By Namusanya Mankhokwe:
In the many of the first days that he kept meeting her, it was her face that had something on him – the edges. They were not clearly defined, save for around the chin where they had that oval and rugged pointedness.
“They were something I could relate with – my late mother,” he says.
I get a bit cheeky. I ask if that wisdom is true: that men seek out women that look like their mothers.
He says it is not true. He has been involved with women of different shapes and sizes.
“But you never ended up marrying, until you met one reminding you of your mother,” I challenge.
He keeps quiet for a time, obviously in thought, then shakes the head in agreement. He says I might be right. Because, he thought that like his mother, she might be one to handle the truth. Her face had the features.
“Before starting the serious things she also told me that her deal breaker were lies. The truth, she said, should be said at all cost,” he says – all cost.
And, that calmed him. It had been a tradition, in growing up with his mother, of telling the truth. Regardless of how hurtful the truth was, they agreed it had to be told. He thought that being with her would not need much adjustment.
So, that time he decided to stop by the hospital and visit his old lover who was – in his words – ‘on her death bed’, he texted her. Informed her he would be stopping by the hospital to cheer up an ‘old lover’. He also explained the context.
There was no response from the other end. But, that did not bother him. She was a woman with her own life, busy with her own work, she could sometimes take ages to respond. It was, however, the passing of hours that worried him. When he tried calling, the call was rejected with a template message:
I am busy right now, can’t talk, please leave a message.
When he would leave a message, there was no reply.
It happened for three days.
On the fourth day, late in the night, like some Jesus before the grieving family of Lazarus, she broke the silence with a one-word text:
He did not think much of that episode. He actually blamed himself for being thoughtless (not for telling the truth but for stopping to visit the old lover who, after a few weeks, succumbed). He ended up apologising. They moved on.
The next time, they were engaged.
She was out of town. He went out. A last minute decision. They had talked, on video, minutes before. He had told her he wanted to get some sleep.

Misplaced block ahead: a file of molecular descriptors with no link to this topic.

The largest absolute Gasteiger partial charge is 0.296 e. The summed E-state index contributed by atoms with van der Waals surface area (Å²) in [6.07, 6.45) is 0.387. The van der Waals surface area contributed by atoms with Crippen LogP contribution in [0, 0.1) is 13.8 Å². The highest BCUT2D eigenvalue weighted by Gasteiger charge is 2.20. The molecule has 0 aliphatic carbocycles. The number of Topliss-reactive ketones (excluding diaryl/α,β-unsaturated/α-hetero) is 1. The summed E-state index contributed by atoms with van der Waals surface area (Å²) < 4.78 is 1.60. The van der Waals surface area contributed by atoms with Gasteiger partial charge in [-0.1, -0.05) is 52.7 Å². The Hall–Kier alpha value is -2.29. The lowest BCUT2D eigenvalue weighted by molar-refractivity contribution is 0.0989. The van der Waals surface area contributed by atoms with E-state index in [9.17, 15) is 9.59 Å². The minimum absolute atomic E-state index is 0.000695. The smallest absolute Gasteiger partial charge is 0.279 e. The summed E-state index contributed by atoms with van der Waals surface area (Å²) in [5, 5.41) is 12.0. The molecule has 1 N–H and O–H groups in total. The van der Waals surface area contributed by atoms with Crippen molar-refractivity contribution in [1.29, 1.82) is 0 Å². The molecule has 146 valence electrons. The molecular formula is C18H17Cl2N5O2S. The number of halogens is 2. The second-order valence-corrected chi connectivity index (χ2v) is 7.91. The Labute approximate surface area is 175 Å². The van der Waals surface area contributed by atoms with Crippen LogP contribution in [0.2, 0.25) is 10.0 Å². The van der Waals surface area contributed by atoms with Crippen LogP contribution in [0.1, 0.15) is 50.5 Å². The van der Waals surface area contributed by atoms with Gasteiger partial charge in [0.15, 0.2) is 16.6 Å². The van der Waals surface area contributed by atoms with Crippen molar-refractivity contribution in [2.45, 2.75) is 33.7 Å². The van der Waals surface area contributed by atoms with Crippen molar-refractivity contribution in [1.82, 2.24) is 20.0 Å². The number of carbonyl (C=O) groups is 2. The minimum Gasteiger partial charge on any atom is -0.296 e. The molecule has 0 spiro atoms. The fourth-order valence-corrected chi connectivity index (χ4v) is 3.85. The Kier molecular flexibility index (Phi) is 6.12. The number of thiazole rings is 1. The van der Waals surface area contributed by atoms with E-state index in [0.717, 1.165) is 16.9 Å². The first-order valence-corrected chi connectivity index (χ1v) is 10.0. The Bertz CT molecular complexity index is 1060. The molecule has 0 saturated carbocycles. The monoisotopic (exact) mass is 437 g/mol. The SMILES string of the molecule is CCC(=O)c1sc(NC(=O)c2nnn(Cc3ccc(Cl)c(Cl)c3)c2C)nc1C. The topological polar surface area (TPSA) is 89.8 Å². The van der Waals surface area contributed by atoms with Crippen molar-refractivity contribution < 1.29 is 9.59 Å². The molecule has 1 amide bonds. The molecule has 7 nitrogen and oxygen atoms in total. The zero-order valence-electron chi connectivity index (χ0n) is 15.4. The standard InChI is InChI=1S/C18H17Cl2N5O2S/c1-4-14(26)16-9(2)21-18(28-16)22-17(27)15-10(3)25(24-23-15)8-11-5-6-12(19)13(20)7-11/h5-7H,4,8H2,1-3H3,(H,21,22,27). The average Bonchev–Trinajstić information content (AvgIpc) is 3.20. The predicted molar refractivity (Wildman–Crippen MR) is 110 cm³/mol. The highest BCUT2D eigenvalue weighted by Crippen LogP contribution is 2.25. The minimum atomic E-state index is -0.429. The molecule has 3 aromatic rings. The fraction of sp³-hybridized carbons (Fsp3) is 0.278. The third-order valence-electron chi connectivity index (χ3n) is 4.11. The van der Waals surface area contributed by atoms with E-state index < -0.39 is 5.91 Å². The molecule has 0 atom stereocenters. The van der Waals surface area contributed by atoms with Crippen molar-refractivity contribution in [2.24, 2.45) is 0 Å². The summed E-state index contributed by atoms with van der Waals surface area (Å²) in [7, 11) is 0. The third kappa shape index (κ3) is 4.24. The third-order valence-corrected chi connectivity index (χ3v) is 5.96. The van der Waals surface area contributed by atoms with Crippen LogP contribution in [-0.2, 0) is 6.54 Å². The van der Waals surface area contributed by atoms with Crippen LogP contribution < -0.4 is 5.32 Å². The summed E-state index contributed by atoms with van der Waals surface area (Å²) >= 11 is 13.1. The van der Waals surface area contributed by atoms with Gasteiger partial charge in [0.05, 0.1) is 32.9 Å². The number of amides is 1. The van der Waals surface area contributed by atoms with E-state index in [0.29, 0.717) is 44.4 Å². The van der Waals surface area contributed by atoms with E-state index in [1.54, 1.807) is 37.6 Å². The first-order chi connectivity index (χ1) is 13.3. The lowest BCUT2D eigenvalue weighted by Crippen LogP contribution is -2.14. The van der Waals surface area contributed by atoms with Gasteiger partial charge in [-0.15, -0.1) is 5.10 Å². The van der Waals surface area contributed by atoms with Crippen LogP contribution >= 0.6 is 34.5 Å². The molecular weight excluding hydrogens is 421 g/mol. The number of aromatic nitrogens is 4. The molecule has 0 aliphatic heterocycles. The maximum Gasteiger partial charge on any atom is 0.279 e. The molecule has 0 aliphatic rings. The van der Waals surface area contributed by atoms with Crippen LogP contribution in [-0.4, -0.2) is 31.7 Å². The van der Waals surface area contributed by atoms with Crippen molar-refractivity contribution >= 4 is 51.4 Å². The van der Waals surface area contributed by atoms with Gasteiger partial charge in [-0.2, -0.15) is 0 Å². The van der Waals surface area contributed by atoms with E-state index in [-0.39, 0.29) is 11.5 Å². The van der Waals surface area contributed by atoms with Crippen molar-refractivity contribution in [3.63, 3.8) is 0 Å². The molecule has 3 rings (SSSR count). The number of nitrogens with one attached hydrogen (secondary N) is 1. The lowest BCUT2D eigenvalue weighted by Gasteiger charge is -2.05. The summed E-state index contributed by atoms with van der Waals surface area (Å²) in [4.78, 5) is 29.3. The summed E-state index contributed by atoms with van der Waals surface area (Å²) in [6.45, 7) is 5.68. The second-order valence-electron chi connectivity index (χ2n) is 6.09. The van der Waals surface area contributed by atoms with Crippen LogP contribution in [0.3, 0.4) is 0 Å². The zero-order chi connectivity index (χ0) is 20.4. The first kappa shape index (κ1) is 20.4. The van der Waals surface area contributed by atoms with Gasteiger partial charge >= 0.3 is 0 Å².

In bed, he was restless. He wanted a few drinks to help him sleep. To tell or not to tell? That was the question. He left home without telling until a small incident on the road scared him. He almost ended up in a drain having failed to balance what all drivers fail to balance: texting and driving.
Then, he pulled aside and texted her:
Babe, I am failing to sleep. I am going out for some bottles. Talk to you soon.
That was it. No response followed that text. The conversation died there.
This time, it was only 24 hours. But, 24 hours is understood as ‘only’ when the next day is for judgement in an election case whose outcome rests hardly on evidence or justice but more on the reputation of the court. If 24 hours is coming after a night of heavy drinking in which one is hoping alcohol can change their situation, it ends up being an actual day.
Still, he swept that away. After all, he had already indicated to her that he would be sleeping, why change mind?
In marriage, there was not a significant change. Each time he told her some unsettling truth, she would communicate her displeasure in a very displeasing fashion.
It was a friend who told him to be a man, kiss and never tell.
“That thing that the truth is all women need, shove it. It is a lie packaged and sold by women themselves. Even them do not follow it,” the friend said.
He listened to him.
That time, at an office party, having talked with the new employee and noting that she had a thing for him, he kept quiet.
He says it was a struggle to not tell.
“Because, man, I grew up in this culture of being honest. I wanted her to know…”
“Why?” I ask.
“It is safer that way. Like if you are meeting someone you know might be trouble, when your spouse knows, you are in a way restrained from doing bad. Also, you eliminate rumours, that keeps everyone happy,” he is convinced.
I am not. I say the telling might be a way of just telling her that despite all that storm she puts him through, others fancy him.
“No, man, that’s not the way I was raised. I was raised to tell the truth.”
Nevertheless, he bottled that developing interest. Started small chat with her and one day when she came to ask for a soft loan from him, he gave without telling the wife.
And, both he and I do not really know if that lewd texting started as a result of the soft loan which he had not really intended to ask from her or because he had kept this friendship as a secret.
At least, I knew that I was not going to write that story of a married man suffering with a headache after having a child with another woman other than his wife. And, then, not knowing how to tell his wife.
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